individual and public health, body history and economic history and are
therefore ideally suited to study historical transformations leading to
market-based societies and body politics in visual twentieth century
Europe.

At the core of the BodyCapital programme three analytical issues are being
addressed: a) How can the internalization of body capital and health demand
be better understood from a visual perspective? b) How can we historically
understand the production of body capital as a general trend, which at the
same time acts as a marker of social difference and class-boundedness in an
age of global and freely circulating information, mobility and education?
Are
the social determinations of relationships with the body and health stable
or
do they undergo historical changes? c) How do technical transformations and
the diversification of visuals in television and digital media participate
in
body capital internalization? These questions are to be considered through
case studies conducted with a double comparative/entangled history approach
in order to establish similarities, differences and transfers between the
three countries (France, Germany, Great Britain) and three major time
periods
(film, TV, Internet).

The 3 PhD thesis projects are to be case studies focusing on topics related
to one or more of the project’s four subject entries (history of
food/nutrition; movement/exercise/sports; sexuality/reproduction/infant;
dependency/addiction/overconsumption) in the frame of the project’s three
national contexts (France, Germany, Great Britain) and three major media
ages
(film, TV, internet). At least one grant will be attributed to a project
focusing on Great Britain. And one project will focus on recent media and
the
Internet. Projects may take a comparative approach with respect to and
beyond
the above topics.

Context and working conditions:
The PhD funding is in the form of a salary and not a scholarship. The PhD
student will be employed for the duration of 36 months (1 September 2017-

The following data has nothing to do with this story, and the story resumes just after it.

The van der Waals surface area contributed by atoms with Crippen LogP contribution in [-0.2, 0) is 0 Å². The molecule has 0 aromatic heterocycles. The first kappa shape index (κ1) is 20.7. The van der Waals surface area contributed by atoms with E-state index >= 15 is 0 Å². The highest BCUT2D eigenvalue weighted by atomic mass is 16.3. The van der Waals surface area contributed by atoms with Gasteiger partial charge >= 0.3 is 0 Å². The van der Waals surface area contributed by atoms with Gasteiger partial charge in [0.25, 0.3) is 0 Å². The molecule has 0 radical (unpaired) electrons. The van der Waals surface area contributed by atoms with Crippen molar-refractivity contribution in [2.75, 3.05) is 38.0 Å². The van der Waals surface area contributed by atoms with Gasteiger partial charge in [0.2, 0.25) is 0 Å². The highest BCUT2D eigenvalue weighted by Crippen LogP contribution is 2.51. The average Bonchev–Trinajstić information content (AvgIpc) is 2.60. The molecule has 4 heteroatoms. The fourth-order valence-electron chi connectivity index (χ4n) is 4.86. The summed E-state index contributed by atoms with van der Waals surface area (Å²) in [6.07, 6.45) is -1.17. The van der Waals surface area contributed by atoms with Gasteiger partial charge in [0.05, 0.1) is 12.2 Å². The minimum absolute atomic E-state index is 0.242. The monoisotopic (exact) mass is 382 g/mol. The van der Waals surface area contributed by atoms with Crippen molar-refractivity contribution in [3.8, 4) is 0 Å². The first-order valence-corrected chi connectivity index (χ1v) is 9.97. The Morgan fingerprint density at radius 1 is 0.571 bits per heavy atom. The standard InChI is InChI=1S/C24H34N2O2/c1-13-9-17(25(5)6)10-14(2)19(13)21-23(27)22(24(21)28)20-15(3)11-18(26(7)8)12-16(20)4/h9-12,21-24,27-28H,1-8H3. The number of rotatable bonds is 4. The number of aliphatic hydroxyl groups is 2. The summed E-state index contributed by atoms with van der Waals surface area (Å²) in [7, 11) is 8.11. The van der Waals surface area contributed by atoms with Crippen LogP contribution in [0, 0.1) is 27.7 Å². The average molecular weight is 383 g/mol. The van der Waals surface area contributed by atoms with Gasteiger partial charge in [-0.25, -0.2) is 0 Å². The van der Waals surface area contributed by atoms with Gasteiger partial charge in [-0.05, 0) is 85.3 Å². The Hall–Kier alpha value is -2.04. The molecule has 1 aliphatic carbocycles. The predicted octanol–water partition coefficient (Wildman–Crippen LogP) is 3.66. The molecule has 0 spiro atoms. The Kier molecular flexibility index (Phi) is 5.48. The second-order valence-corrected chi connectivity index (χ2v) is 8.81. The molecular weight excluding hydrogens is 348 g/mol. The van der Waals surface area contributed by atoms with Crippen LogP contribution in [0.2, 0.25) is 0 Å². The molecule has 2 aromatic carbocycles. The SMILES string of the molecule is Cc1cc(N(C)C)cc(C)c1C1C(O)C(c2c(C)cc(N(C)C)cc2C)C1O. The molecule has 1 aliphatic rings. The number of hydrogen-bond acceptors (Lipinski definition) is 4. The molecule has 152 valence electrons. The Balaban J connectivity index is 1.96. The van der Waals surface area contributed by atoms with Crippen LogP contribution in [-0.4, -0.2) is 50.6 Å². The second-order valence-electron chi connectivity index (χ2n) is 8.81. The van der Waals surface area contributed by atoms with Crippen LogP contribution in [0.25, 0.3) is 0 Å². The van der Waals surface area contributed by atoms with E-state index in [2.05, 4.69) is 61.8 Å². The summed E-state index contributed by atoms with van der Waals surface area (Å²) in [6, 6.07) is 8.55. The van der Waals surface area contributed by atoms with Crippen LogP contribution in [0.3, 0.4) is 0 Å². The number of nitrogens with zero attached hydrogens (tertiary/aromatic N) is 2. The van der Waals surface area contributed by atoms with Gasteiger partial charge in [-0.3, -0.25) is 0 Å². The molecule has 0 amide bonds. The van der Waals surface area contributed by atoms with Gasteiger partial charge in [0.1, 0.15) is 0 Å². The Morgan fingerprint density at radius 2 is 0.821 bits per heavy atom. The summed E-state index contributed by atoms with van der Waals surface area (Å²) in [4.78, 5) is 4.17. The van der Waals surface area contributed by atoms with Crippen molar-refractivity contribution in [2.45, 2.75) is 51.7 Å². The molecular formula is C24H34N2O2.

31
August 2020).

The thesis will be directed (or co-directed) by Christian Bonah (Professor
of
medical history) or Anja Laukötter (PhD in history). Students will be
enrolled in the Social and Human Sciences doctoral school at the University
of Strasbourg and will be associated members of the UMR research group SAGE
(Societies, actors and government in Europe).
The project may be conducted as a co-direction with another European
university, please indicate in the motivation letter if a co-direction with
another university would be relevant or advantageous for your project and
why.

Requirements and research skills:
The candidate must be a holder of a master’s degree from a highly
recognized
university in the history of medicine, history, media history,
sociology/history of science, media or communication studies, economic
history, or related discipline.
The candidate must demonstrate a mastery of research techniques in social
sciences: archival work and sound analysis of textual and audiovisual
sources
and good knowledge of the literature related to their field of study.
The candidate must be able to work and write in English (writing skills in
French or German are also highly welcome). The thesis must be written in
English, French or German.

Candidates are asked to send:
- a motivation letter,
- a detailed CV
- a 3-4 page thesis project outline
- a chapter of their Masters thesis or a major article publication
- a letter of recommendation and two complementary reference names

by email to Christian Bonah (bonah@unistra.fr), Anja Laukötter
(laukoetter@mpib-berlin.mpg.de)
and Tricia Close-Koenig (tkoenig@unistra.fr).

For further information or details on salary, please contact Tricia
Close-Koenig.

* Note that, in addition, we are also accepting applications for a Post-doc
position.